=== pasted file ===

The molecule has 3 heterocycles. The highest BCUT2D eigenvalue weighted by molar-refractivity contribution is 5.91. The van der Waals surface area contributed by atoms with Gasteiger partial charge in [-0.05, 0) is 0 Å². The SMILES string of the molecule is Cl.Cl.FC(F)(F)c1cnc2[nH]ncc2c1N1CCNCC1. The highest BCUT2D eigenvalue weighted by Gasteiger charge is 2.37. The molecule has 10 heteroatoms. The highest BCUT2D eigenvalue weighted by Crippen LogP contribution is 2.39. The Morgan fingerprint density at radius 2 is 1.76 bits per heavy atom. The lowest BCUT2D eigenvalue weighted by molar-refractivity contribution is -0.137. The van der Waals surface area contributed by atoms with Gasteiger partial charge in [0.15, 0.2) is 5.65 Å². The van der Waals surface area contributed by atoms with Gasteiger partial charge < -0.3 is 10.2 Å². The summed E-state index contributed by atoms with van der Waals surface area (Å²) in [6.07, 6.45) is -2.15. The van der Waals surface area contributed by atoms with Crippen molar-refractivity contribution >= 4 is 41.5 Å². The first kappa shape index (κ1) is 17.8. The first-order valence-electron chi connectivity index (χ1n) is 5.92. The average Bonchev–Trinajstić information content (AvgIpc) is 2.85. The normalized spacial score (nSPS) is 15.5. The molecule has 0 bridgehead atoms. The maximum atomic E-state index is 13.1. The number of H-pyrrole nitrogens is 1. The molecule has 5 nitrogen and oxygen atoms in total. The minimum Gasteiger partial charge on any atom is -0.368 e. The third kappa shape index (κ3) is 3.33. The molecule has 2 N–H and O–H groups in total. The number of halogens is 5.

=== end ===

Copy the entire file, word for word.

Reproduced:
The molecule has 3 heterocycles. The highest BCUT2D eigenvalue weighted by molar-refractivity contribution is 5.91. The van der Waals surface area contributed by atoms with Gasteiger partial charge in [-0.05, 0) is 0 Å². The SMILES string of the molecule is Cl.Cl.FC(F)(F)c1cnc2[nH]ncc2c1N1CCNCC1. The highest BCUT2D eigenvalue weighted by Gasteiger charge is 2.37. The molecule has 10 heteroatoms. The highest BCUT2D eigenvalue weighted by Crippen LogP contribution is 2.39. The Morgan fingerprint density at radius 2 is 1.76 bits per heavy atom. The lowest BCUT2D eigenvalue weighted by molar-refractivity contribution is -0.137. The van der Waals surface area contributed by atoms with Gasteiger partial charge in [0.15, 0.2) is 5.65 Å². The van der Waals surface area contributed by atoms with Gasteiger partial charge < -0.3 is 10.2 Å². The summed E-state index contributed by atoms with van der Waals surface area (Å²) in [6.07, 6.45) is -2.15. The van der Waals surface area contributed by atoms with Crippen molar-refractivity contribution >= 4 is 41.5 Å². The first kappa shape index (κ1) is 17.8. The first-order valence-electron chi connectivity index (χ1n) is 5.92. The average Bonchev–Trinajstić information content (AvgIpc) is 2.85. The normalized spacial score (nSPS) is 15.5. The molecule has 0 bridgehead atoms. The maximum atomic E-state index is 13.1. The number of H-pyrrole nitrogens is 1. The molecule has 5 nitrogen and oxygen atoms in total. The minimum Gasteiger partial charge on any atom is -0.368 e. The third kappa shape index (κ3) is 3.33. The molecule has 2 N–H and O–H groups in total. The number of halogens is 5.